After three centuries, three witch sisters are resurrected in Salem, Massachusetts on Halloween night, and it is up to two teenagers, a young girl, and an immortal cat to put an end to their reign of terror once and for all.
300 years have passed since the Sanderson sisters were executed for practicing dark witchcraft. Returning to life thanks to a combination of a spell spoken before their demise and the accidental actions of Max, the new-kid-in-town, the sisters have but one night to secure their continuing existence... Written by
The script was written as a Disney Channel Original Movie; however, it caught the eyes of a few bigger studio heads at Disney, and they felt it was strong enough to carry a good theatrical performance. See more »
When Winnie is riding on her broom and pulls alongside Max in the driver's side as he is racing away from the Sanderson home after saving Dani, she asks for his driver's permit. As she died 300 years previously she would have no idea of drivers permits. Or even of cars. See more »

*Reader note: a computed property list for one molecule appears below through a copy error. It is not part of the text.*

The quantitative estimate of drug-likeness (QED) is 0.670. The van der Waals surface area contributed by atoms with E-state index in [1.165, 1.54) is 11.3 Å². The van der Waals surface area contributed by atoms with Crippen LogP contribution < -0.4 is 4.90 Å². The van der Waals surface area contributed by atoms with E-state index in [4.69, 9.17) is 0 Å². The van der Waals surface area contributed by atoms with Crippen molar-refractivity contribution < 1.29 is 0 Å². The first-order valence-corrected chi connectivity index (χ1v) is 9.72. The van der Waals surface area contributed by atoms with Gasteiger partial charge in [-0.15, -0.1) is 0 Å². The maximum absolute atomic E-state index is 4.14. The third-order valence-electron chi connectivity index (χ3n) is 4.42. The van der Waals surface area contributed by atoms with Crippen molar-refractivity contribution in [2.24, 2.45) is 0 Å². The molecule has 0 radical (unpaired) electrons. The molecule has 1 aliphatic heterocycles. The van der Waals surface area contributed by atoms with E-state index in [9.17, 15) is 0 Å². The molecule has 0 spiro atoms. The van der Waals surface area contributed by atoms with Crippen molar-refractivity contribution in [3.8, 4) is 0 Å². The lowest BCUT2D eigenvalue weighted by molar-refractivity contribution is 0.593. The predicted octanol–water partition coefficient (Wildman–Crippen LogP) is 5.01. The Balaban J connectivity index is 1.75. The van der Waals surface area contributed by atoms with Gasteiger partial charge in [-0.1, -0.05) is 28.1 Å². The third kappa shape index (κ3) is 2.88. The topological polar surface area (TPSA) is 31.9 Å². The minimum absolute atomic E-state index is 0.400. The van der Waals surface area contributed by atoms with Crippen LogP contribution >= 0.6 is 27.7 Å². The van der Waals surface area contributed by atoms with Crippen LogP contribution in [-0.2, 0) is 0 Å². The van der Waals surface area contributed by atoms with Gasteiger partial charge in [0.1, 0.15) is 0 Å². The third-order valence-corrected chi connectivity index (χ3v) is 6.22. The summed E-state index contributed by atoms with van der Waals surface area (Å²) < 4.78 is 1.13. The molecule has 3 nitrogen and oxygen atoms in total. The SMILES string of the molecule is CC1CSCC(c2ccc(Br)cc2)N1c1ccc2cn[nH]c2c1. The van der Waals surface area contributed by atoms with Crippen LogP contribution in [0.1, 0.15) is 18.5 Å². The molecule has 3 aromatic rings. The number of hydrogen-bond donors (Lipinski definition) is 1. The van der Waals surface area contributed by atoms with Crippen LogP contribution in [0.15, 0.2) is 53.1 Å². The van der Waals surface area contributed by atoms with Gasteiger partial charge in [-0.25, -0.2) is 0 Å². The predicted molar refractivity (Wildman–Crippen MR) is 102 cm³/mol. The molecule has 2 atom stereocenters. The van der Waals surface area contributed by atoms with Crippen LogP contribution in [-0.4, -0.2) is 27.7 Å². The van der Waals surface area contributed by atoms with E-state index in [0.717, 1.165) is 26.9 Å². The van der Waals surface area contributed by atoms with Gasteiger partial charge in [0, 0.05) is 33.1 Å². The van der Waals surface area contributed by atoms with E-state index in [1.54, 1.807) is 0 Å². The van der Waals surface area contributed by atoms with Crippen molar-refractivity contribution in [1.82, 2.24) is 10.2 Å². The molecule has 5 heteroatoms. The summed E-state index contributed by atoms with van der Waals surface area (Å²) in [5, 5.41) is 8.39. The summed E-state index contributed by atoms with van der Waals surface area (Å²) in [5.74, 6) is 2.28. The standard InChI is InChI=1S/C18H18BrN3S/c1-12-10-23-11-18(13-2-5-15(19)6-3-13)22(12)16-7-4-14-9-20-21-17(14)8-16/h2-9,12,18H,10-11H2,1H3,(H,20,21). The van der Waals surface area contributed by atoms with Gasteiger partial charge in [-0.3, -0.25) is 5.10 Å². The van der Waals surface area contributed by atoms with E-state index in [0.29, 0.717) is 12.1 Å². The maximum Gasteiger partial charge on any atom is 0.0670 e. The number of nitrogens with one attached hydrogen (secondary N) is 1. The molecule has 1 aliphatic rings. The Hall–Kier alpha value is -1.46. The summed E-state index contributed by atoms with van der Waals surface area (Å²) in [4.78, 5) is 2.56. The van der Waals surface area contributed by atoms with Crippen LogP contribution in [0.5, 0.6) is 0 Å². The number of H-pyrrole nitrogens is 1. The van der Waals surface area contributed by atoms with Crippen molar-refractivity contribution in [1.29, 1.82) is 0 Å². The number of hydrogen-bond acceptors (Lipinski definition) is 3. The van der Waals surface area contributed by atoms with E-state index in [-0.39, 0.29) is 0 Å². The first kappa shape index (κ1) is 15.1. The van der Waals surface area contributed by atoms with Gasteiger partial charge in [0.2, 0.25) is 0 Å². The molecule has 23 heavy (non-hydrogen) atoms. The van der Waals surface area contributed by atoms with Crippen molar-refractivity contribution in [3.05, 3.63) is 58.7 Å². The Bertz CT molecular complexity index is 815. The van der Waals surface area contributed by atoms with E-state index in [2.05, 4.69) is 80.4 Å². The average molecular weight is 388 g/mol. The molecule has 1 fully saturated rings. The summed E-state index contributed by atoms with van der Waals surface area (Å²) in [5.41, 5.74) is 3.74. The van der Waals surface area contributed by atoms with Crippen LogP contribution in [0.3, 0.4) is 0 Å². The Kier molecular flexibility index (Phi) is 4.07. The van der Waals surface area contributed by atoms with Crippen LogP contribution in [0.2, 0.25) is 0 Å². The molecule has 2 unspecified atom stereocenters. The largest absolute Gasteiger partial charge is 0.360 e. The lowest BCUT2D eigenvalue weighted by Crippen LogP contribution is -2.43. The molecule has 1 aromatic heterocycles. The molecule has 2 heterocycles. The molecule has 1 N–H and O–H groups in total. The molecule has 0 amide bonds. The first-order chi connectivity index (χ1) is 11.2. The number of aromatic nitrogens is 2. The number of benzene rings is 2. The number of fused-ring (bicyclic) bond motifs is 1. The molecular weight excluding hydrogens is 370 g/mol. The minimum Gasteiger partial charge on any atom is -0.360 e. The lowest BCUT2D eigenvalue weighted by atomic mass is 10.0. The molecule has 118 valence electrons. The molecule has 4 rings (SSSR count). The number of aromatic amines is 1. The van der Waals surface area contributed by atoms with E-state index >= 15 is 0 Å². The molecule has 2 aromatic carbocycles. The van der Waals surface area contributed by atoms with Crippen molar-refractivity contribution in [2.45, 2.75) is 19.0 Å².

During the end credits, the parents finally stop dancing and leave the building, exhausted; Jay and Ernie have been forgotten about and are still dangling in their cages, singing Row Row Row Your Boat, then the camera pans over to the spell book as the eye opens once more. See more »
While I've been enjoying this film for years, I only recently decided to read some reviews for it, and am shocked! The truth is, this film is a wonderfully comical and charming tale of three Salem witches that are resurrected by a teenage boy, who, with the help of his little sister and love interest, must try to stop them from stealing the souls of children. This movie really sparkles in the representations of the witches, who are all cast perfectly. Bette Midler provides for a hilarious and almost frightening Winifred (the leader), Sarah Jessica Parker shines as the sexy, dim-witted Sarah, and Kathy Najimy is marvelous as the funny, perky Mary. What makes the film even better is that there are two stunning musical numbers--Midler's delightful "I Put a Spell on You" and Parker's hypnotic "Come, Little Children." Ignore the critics, "Hocus Pocus" is perfect not only for Halloween, but for any time of the year!
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